Mexico unexpectedly withdrew a multibillion-dollar deal with China to build Latin America’s first high-speed rail, a project that was slated to start in December. China won a bid earlier this week to oversee construction of Mexico’s bullet train, however Mexico’s president on Thursday has scrapped the contract a week before a scheduled visit to Beijing to meet with Chinese leaders. He cited “concerns” that the Mexican public did not approve of the deal.
“[President Enrique Pena Nieto] is sensitive to the fact that such an important project with such high benefit for society not raise any doubt,” Mexico’s Communications and Transport Ministry said in a statement, according to Bloomberg. The ministry said a new contest would be held to pick a winning bidder. The auction would start in mid-November and be open for six months, the transportation ministry said.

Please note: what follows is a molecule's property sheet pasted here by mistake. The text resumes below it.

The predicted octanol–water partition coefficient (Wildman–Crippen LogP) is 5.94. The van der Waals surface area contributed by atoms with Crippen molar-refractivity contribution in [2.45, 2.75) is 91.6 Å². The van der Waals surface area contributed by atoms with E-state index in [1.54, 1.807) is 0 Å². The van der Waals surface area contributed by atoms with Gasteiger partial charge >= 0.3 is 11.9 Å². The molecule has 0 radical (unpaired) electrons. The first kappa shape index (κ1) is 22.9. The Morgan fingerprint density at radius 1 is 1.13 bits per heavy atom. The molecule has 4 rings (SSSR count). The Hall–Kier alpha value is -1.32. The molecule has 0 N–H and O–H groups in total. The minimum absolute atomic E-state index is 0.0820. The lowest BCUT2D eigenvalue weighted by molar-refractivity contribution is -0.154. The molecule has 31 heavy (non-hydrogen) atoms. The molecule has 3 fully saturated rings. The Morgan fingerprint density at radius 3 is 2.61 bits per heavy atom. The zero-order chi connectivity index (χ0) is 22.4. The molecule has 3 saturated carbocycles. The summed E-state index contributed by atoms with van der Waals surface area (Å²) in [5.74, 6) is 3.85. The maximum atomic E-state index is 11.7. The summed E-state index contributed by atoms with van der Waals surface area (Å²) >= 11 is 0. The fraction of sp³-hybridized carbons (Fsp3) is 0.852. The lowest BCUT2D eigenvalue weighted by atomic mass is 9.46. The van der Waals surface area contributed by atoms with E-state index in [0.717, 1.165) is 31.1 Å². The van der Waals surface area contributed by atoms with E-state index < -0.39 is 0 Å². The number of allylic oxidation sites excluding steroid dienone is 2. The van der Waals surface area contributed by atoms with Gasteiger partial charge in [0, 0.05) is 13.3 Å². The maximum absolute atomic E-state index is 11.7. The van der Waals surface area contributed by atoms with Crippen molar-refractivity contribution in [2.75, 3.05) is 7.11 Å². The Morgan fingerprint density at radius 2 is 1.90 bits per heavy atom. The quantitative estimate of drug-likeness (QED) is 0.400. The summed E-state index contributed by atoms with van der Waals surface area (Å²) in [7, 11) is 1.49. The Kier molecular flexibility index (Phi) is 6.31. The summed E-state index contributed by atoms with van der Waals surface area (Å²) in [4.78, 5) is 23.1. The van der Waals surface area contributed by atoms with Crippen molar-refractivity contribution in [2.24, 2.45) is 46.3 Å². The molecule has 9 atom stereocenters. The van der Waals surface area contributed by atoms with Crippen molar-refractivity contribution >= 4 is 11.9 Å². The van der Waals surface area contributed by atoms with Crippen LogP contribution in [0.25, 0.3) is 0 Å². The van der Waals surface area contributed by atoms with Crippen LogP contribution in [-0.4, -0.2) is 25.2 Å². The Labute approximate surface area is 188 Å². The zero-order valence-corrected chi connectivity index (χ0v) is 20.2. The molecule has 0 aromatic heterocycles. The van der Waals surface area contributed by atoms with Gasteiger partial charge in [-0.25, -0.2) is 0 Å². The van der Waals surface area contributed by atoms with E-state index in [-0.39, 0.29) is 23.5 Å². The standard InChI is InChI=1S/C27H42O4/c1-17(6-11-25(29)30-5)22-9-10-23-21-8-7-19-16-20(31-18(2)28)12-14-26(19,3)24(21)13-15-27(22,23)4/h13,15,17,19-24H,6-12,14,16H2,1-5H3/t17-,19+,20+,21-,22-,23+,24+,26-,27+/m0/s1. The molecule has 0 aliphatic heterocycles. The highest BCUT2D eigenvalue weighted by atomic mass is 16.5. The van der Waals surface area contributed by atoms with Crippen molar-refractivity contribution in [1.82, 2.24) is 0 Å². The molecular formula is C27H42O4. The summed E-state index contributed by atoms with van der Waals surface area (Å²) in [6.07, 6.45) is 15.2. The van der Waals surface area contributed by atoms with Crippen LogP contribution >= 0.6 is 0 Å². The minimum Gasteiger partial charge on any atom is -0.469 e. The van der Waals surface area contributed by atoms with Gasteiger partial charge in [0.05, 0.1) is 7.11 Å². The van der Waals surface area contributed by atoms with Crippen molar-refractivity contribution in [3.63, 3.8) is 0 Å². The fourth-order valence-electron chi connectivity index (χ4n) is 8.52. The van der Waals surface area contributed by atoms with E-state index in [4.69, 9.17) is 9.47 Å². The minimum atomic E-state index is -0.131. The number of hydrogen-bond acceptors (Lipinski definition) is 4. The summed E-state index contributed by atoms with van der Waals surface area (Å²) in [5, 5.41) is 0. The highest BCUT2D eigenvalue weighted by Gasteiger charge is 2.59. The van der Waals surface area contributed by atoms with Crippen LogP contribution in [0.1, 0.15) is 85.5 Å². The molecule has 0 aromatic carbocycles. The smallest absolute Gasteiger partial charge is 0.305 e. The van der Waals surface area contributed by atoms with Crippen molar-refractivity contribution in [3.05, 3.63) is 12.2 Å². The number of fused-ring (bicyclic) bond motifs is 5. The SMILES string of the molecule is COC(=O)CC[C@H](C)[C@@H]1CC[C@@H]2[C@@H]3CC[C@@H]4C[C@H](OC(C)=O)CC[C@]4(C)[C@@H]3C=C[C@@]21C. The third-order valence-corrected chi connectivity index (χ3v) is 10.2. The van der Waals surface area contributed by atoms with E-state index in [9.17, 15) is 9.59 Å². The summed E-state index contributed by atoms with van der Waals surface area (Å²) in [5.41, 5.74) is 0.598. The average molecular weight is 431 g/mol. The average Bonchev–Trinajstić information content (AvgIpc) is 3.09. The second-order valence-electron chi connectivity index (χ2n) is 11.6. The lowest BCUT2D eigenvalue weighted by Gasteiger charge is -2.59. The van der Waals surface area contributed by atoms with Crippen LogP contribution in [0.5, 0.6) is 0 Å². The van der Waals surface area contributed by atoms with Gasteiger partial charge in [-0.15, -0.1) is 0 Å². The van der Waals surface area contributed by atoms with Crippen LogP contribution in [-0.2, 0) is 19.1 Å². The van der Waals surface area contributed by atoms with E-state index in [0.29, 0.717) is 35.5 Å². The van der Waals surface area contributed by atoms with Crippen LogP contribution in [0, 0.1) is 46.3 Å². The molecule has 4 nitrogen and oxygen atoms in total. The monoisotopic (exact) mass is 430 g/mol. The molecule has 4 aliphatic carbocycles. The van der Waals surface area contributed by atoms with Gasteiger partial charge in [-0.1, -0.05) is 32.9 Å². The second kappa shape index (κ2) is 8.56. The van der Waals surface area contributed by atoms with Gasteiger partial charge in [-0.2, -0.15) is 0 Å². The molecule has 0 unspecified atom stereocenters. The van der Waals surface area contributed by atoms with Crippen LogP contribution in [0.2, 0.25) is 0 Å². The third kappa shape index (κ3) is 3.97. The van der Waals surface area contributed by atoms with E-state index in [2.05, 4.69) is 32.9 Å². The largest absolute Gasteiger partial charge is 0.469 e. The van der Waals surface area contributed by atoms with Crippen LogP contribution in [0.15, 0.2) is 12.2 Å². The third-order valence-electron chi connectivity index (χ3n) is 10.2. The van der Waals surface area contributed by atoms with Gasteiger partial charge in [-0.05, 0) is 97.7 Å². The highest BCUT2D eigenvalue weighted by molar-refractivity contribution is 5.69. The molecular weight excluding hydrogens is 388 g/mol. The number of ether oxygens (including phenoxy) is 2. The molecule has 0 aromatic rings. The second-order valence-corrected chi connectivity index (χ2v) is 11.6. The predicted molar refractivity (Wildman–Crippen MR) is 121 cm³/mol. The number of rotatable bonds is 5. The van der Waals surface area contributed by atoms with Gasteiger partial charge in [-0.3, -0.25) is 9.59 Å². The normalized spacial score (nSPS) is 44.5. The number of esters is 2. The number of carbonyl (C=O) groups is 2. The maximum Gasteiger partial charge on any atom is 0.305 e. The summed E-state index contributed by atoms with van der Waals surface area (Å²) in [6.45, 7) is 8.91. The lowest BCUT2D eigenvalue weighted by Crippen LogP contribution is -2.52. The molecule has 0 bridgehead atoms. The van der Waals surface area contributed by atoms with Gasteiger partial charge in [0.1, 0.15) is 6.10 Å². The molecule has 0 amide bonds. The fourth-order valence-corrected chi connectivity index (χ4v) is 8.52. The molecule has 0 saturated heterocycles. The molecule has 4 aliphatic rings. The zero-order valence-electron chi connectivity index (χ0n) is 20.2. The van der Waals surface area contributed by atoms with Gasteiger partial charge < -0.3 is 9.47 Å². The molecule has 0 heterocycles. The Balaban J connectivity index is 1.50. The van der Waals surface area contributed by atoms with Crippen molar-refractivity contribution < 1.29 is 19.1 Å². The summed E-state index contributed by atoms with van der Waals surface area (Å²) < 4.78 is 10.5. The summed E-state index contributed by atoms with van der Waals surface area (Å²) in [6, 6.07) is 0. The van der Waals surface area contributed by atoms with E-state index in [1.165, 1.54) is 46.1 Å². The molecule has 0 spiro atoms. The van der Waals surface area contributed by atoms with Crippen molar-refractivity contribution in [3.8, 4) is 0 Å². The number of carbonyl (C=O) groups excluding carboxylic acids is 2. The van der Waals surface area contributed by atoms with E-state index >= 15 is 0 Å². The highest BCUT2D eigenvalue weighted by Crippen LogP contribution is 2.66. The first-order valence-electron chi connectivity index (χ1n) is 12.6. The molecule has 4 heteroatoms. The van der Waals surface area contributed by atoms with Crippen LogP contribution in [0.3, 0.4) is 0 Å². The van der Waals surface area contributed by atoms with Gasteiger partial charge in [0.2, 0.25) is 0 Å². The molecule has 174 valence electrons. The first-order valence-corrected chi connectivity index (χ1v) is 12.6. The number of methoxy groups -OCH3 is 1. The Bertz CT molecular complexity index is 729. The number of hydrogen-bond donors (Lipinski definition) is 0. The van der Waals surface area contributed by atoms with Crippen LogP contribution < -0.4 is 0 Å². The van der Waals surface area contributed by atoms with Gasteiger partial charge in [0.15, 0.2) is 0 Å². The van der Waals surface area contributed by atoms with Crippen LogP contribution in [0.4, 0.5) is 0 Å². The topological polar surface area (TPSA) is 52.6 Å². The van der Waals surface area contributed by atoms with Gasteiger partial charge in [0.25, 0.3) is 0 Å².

The $3.73 billion award was initially given to China Railway Construction Corp. on Monday after it was the only group to submit a plan. Sixteen other companies who were in the running, including Japan’s Mitsubishi Heavy Industries Ltd., Frances’ Alstom SA and Germany’s Siemens AG, decided against competing, Bloomberg reported.
Some Mexican lawmakers said the deal with China was too expensive and that other bidders were not given enough time to present their ideas before a decision was made.
Mexico’s bullet train would span 130 miles between Mexico City and Guadalajara, Jalisco, with stops in several cities along the way. It would travel at 300 kilometers per hour (186 miles per hour,) reducing the commute between the two major cities from two-and-a-half hours to 58 minutes. Most of China’s high-speed rails travel at speeds between 250 and 300 kilometers per hour.
The train would carry around 23,000 passengers per day, according to the AFP, and was expected to begin operating in 2017.